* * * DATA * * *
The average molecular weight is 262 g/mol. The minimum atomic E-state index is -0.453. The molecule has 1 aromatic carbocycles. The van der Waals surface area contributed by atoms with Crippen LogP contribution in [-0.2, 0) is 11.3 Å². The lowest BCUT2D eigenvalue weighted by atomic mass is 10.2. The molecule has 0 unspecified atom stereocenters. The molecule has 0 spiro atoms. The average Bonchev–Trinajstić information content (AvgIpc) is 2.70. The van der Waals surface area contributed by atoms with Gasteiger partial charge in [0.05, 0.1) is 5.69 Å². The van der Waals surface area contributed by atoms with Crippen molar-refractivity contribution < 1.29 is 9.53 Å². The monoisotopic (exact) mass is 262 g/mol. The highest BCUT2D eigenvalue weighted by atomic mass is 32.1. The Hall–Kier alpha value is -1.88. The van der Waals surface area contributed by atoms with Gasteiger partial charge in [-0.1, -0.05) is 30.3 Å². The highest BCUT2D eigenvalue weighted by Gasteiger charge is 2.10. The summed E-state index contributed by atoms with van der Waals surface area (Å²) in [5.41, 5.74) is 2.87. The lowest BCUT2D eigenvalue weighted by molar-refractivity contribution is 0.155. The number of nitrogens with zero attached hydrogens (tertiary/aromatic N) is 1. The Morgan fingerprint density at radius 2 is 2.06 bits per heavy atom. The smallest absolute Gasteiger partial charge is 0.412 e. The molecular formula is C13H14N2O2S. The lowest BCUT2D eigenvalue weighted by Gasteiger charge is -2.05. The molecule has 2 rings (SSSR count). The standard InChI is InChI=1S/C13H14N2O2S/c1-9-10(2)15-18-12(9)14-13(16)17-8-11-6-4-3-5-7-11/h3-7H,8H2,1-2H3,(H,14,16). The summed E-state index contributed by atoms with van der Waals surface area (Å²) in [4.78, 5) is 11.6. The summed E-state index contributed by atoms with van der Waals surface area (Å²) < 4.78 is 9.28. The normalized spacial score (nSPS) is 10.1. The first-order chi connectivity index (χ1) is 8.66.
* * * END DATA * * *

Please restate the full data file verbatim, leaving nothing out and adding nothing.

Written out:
The average molecular weight is 262 g/mol. The minimum atomic E-state index is -0.453. The molecule has 1 aromatic carbocycles. The van der Waals surface area contributed by atoms with Crippen LogP contribution in [-0.2, 0) is 11.3 Å². The lowest BCUT2D eigenvalue weighted by atomic mass is 10.2. The molecule has 0 unspecified atom stereocenters. The molecule has 0 spiro atoms. The average Bonchev–Trinajstić information content (AvgIpc) is 2.70. The van der Waals surface area contributed by atoms with Gasteiger partial charge in [0.05, 0.1) is 5.69 Å². The van der Waals surface area contributed by atoms with Crippen molar-refractivity contribution < 1.29 is 9.53 Å². The monoisotopic (exact) mass is 262 g/mol. The highest BCUT2D eigenvalue weighted by atomic mass is 32.1. The Hall–Kier alpha value is -1.88. The van der Waals surface area contributed by atoms with Gasteiger partial charge in [-0.1, -0.05) is 30.3 Å². The highest BCUT2D eigenvalue weighted by Gasteiger charge is 2.10. The summed E-state index contributed by atoms with van der Waals surface area (Å²) in [5.41, 5.74) is 2.87. The lowest BCUT2D eigenvalue weighted by molar-refractivity contribution is 0.155. The number of nitrogens with zero attached hydrogens (tertiary/aromatic N) is 1. The Morgan fingerprint density at radius 2 is 2.06 bits per heavy atom. The smallest absolute Gasteiger partial charge is 0.412 e. The molecular formula is C13H14N2O2S. The lowest BCUT2D eigenvalue weighted by Gasteiger charge is -2.05. The molecule has 2 rings (SSSR count). The standard InChI is InChI=1S/C13H14N2O2S/c1-9-10(2)15-18-12(9)14-13(16)17-8-11-6-4-3-5-7-11/h3-7H,8H2,1-2H3,(H,14,16). The summed E-state index contributed by atoms with van der Waals surface area (Å²) in [4.78, 5) is 11.6. The summed E-state index contributed by atoms with van der Waals surface area (Å²) < 4.78 is 9.28. The normalized spacial score (nSPS) is 10.1. The first-order chi connectivity index (χ1) is 8.66.